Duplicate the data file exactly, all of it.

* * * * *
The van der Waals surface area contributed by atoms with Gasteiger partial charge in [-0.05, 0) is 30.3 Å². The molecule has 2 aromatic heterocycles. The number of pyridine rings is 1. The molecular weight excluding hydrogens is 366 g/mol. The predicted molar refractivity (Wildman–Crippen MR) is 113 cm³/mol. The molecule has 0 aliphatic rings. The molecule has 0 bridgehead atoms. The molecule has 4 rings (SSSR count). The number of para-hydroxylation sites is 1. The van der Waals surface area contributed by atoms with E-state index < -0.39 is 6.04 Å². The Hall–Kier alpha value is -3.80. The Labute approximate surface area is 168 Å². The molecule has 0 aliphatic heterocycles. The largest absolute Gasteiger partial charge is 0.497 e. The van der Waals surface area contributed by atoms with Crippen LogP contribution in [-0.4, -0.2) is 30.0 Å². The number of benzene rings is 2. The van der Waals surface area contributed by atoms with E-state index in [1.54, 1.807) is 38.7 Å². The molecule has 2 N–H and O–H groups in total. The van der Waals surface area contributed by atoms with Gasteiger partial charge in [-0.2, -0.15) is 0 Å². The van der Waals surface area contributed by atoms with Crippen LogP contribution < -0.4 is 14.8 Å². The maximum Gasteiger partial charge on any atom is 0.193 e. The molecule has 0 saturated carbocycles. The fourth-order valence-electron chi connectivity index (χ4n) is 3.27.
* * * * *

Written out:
The van der Waals surface area contributed by atoms with Gasteiger partial charge in [-0.05, 0) is 30.3 Å². The molecule has 2 aromatic heterocycles. The number of pyridine rings is 1. The molecular weight excluding hydrogens is 366 g/mol. The predicted molar refractivity (Wildman–Crippen MR) is 113 cm³/mol. The molecule has 0 aliphatic rings. The molecule has 0 bridgehead atoms. The molecule has 4 rings (SSSR count). The number of para-hydroxylation sites is 1. The van der Waals surface area contributed by atoms with E-state index < -0.39 is 6.04 Å². The Hall–Kier alpha value is -3.80. The Labute approximate surface area is 168 Å². The molecule has 0 aliphatic heterocycles. The largest absolute Gasteiger partial charge is 0.497 e. The van der Waals surface area contributed by atoms with Crippen LogP contribution in [-0.4, -0.2) is 30.0 Å². The number of benzene rings is 2. The van der Waals surface area contributed by atoms with E-state index in [1.54, 1.807) is 38.7 Å². The molecule has 2 N–H and O–H groups in total. The van der Waals surface area contributed by atoms with Gasteiger partial charge in [-0.2, -0.15) is 0 Å². The van der Waals surface area contributed by atoms with Crippen LogP contribution < -0.4 is 14.8 Å². The maximum Gasteiger partial charge on any atom is 0.193 e. The molecule has 0 saturated carbocycles. The fourth-order valence-electron chi connectivity index (χ4n) is 3.27.